What would Gordon do?
Douglas Carswell MP considers how far we've come since the era of Brownian economics. The results are a little disconcerting
Mulling over our economic predicament, I've recently found myself asking "what would Gordon Brown do if he was still in charge?"
I ponder this not out of any nostalgia for possibly the most disastrous British leader in modern times. Rather I ask to try to assure myself that we've moved on from the disaster that was Gordon Brown economics.
If Gordo was still running the show, I reckon the government would be;
1. Borrowing ever greater amounts.
2. Printing yet more money.
3. Holding the price of credit at near zero.
4. Credit rationing - or "credit easing" - to try to deal with the consequential shortage of the stuff.
5. Capital investment projects, using money we don't have, would be launched to try to "kick start" the economy.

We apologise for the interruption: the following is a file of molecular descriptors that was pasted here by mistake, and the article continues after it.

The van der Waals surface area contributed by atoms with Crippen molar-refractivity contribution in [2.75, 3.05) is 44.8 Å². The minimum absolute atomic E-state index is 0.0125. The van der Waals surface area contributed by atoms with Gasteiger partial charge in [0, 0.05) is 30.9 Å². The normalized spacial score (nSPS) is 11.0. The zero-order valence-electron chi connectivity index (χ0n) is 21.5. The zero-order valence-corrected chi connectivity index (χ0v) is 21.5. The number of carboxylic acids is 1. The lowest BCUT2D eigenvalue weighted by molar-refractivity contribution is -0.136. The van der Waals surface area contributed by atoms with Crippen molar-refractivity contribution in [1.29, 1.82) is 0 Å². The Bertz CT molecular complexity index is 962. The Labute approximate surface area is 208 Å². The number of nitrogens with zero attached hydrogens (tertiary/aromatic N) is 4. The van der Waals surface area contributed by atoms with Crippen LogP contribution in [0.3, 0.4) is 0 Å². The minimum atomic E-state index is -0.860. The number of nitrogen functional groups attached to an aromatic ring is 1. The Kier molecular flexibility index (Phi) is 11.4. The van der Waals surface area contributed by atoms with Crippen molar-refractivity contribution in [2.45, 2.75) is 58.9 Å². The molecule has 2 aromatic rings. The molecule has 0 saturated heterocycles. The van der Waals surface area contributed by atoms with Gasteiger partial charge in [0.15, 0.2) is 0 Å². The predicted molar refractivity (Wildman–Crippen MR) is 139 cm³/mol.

6. Special inducements would be offered to rent-seeking corporatist concerns - no doubt described as a "boost to the economy".
7. Amid a blizzard of failed stimulus initiatives, there'd be talk of supply-side reform - but little to actually make it happen.
8. Plenty of triangulation against anyone suggesting tax cut - "Don't they see we can't afford to lower taxes when we're spending £billions trying to boost the economy?"
9. Blame for the Eurozone (not America this time). But also pledges of UK taxpayer cash to hold it together to dwarf any losses from Gordo's decision to sell off our gold.
10. Even some sort of taxpayer-backed sub prime debt scheme, perhaps?
Yes, it is good to see that we have moved a zillion miles away from the kind of Brownian economics that landed us in this mess.
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